The U.S. military absolutely depends on the Air Force’s lumbering aerial tankers to extend the range of short-range fighters so they can travel the many hundreds of miles from the Pentagon’s Pacific bases to likely battle zones around, say, Taiwan.
The Chinese People’s Liberation Army knows this. And it’s working hard to develop new ways of shooting down the tankers. Knocking out the refueling planes and other so-called “high-value airborne assets” is one of the PLA’s top priorities.
And it’s a top priority of the U.S. Air Force to stop the PLA from taking out HVAAs. To that end, the Air Force Research Laboratory has launched a new program. It’s got an, ahem, interesting name.
Project Kaiju. A reference to the giant, rubber-suit monsters of Japanese cinema.
AFRL’s initial solicitation to industry for Project Kaiju dropped on Thursday. HVAA such as tankers “are necessary for mission success and are historically provided natural protection due to their operational distance being far enough outside the immediate battlefront,” the lab noted.
“With adversaries understanding the importance of HVAA to mission success, as well as their vulnerabilities, HVAA may become a likely target for emerging longer-range advanced threats.”
In particular, the Air Force is worried about new, long-range surface-to-air and air-to-air missiles featuring “multi-mode” seekers. Traditionally, a missile has just one kind of seeker. Infrared, radar or radar-homing.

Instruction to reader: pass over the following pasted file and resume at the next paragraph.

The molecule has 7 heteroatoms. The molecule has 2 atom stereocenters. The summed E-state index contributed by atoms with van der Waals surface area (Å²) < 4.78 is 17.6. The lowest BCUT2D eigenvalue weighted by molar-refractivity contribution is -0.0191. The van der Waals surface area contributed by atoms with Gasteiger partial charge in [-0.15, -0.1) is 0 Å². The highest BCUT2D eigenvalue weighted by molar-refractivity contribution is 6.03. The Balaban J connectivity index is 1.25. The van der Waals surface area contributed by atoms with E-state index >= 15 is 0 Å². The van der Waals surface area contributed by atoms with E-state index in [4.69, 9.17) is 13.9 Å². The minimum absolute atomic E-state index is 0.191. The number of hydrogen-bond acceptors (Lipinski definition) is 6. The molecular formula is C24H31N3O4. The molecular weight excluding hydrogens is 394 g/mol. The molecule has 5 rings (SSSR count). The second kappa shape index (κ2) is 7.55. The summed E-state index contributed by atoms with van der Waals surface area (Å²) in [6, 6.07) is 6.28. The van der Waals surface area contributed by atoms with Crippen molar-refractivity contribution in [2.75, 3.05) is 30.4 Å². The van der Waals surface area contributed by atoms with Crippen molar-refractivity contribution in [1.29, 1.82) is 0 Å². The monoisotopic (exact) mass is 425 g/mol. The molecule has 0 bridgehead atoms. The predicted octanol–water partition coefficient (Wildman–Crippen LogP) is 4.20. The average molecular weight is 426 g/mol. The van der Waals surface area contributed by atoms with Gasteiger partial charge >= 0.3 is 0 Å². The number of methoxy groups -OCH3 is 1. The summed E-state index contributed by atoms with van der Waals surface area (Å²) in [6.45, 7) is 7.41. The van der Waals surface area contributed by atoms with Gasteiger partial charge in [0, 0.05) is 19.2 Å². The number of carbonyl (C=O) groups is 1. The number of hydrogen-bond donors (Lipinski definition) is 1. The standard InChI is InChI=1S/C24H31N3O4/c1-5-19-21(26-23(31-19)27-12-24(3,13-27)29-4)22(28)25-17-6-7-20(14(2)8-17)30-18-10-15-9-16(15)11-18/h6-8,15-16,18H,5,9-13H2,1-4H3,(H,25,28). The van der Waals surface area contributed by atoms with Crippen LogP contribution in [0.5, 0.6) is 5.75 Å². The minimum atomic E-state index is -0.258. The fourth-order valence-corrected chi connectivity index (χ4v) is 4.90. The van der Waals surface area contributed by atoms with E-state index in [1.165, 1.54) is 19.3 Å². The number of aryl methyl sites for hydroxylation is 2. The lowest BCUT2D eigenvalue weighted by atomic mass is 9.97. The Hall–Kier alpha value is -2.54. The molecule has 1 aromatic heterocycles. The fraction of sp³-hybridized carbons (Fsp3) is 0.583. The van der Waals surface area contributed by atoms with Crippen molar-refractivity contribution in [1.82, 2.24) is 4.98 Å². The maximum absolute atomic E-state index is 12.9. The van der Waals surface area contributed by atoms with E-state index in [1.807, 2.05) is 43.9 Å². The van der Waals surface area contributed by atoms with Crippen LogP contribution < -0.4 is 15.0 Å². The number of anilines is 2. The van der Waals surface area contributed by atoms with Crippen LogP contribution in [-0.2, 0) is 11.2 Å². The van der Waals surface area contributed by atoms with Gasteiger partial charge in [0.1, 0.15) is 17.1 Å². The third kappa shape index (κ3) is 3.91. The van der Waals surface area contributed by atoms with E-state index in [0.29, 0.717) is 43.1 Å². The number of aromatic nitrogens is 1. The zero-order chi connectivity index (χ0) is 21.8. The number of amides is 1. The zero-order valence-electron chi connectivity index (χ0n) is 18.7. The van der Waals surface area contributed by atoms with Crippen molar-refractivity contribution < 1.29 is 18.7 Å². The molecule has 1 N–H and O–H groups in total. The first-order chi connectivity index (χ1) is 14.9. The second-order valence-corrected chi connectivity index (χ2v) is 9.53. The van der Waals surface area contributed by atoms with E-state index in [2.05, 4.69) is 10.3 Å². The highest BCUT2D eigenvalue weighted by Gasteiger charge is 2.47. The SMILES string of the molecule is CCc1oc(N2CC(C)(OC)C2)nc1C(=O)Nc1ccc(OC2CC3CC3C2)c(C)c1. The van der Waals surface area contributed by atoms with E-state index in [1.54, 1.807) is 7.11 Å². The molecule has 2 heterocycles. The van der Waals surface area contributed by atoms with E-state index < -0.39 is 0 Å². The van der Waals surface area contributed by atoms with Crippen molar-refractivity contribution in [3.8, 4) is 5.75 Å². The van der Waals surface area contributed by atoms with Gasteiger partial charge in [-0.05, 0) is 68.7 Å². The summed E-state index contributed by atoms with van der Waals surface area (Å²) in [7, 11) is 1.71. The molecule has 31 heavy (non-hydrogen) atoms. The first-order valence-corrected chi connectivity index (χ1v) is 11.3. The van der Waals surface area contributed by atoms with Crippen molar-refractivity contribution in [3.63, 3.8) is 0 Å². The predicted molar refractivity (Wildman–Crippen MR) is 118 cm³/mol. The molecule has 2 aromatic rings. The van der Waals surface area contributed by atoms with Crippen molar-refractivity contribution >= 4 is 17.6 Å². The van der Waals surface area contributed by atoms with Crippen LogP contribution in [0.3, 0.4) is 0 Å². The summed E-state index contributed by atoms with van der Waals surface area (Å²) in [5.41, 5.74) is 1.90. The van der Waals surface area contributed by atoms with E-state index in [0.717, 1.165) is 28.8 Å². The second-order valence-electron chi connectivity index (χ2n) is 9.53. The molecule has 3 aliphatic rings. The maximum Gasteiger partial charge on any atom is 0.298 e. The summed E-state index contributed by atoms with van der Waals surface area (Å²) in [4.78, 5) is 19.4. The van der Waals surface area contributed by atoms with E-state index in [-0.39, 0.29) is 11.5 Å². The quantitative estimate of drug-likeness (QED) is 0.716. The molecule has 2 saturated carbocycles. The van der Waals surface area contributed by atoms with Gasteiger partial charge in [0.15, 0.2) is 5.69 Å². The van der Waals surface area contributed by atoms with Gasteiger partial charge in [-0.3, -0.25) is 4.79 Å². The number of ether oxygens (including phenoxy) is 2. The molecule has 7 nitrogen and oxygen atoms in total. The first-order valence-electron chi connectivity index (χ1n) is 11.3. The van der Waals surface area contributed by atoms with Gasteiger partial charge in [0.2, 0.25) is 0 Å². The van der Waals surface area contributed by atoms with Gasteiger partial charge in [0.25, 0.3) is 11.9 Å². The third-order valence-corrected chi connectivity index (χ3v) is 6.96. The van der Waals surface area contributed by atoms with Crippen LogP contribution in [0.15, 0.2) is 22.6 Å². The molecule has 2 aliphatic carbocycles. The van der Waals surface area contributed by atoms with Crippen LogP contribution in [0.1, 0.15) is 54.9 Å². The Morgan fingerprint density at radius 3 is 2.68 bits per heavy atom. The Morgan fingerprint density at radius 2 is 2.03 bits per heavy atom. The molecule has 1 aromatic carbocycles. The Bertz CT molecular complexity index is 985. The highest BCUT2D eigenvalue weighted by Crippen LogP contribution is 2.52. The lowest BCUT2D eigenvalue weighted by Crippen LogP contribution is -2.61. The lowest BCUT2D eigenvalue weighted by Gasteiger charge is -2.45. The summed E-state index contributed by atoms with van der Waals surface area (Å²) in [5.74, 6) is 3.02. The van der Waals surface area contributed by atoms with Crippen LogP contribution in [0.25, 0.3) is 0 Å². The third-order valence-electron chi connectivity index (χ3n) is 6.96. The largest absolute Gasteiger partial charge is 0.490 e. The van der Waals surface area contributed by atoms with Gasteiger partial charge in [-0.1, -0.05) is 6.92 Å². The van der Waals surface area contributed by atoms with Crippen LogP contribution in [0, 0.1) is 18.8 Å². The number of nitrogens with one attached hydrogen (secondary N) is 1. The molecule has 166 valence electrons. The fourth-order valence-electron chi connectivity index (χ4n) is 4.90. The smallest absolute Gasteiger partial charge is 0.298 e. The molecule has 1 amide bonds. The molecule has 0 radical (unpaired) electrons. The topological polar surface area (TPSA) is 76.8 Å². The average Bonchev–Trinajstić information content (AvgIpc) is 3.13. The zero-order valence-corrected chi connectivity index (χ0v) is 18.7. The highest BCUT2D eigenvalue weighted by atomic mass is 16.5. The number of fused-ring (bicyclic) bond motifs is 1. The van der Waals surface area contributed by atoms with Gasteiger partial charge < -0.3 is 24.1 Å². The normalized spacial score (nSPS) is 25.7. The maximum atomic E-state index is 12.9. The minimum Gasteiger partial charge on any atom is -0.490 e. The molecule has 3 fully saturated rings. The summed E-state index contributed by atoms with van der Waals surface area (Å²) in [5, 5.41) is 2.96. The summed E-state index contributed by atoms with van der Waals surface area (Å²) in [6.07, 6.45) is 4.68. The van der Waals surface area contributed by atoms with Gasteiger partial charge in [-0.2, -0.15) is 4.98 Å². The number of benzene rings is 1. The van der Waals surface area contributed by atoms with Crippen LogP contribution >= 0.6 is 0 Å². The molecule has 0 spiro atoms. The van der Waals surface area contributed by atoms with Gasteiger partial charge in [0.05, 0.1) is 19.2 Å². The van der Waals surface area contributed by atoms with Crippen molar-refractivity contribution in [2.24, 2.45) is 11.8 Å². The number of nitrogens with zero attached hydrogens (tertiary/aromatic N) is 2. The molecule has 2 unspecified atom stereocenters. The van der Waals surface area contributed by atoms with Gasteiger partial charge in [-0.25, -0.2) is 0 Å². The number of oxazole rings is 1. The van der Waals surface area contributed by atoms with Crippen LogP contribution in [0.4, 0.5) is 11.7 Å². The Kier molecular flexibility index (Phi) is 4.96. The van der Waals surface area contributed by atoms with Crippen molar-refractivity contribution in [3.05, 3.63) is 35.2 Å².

More and more, however, munitions boast seekers with more than one mode. So if the target jams the radar, the missile switches to infrared guidance. Spoof the infrared, and the weapon might fall back on a passive, homing seeker. “A foreseeable problem is the relevancy and effectiveness of countermeasures developed for a single spectrum when they are employed against a multi-spectrum threat,” AFRL explained.
According to the lab, tankers and other HVAAs need countermeasures that can tell what kind of seeker is locking on, swiftly jam it then change up as the seeker itself changes. Imagine some kind of device combining sensors to detect incoming missiles plus various jammers to thwart them and—tying the whole thing together—a sophisticated artificial intelligence that can react as fast as the enemy munition can adapt.
“Closed-loop sensing and self-protect jamming,” AFRL called it.
Project Kaiju has nine departments, each bearing the name of a famous Japanese movie monster. Gamera, King Ghidorah, Mecha Rodan, Kumonga, Mothra, King Kong, Baragon, Colossus and, of course, Godzilla.
“No R&D conducted under this program will be done in isolation, but rather in full consideration of how the new technologies can progress toward full integration with large, complex systems, ready to transition to support of the warfighter,” the lab explained.
In other words, the smart Kaiju jammer needs to come together quickly as a deployable piece of hardware. Chinese forces after all are getting more sophisticated by the month, while American tankers aren’t getting any faster, stealthier—or less vital to long-range warfare.
The Air Force lab plans to release more details on Project Kaiju in January. The five-year project should cost $150 million through 2026, AFRL projected.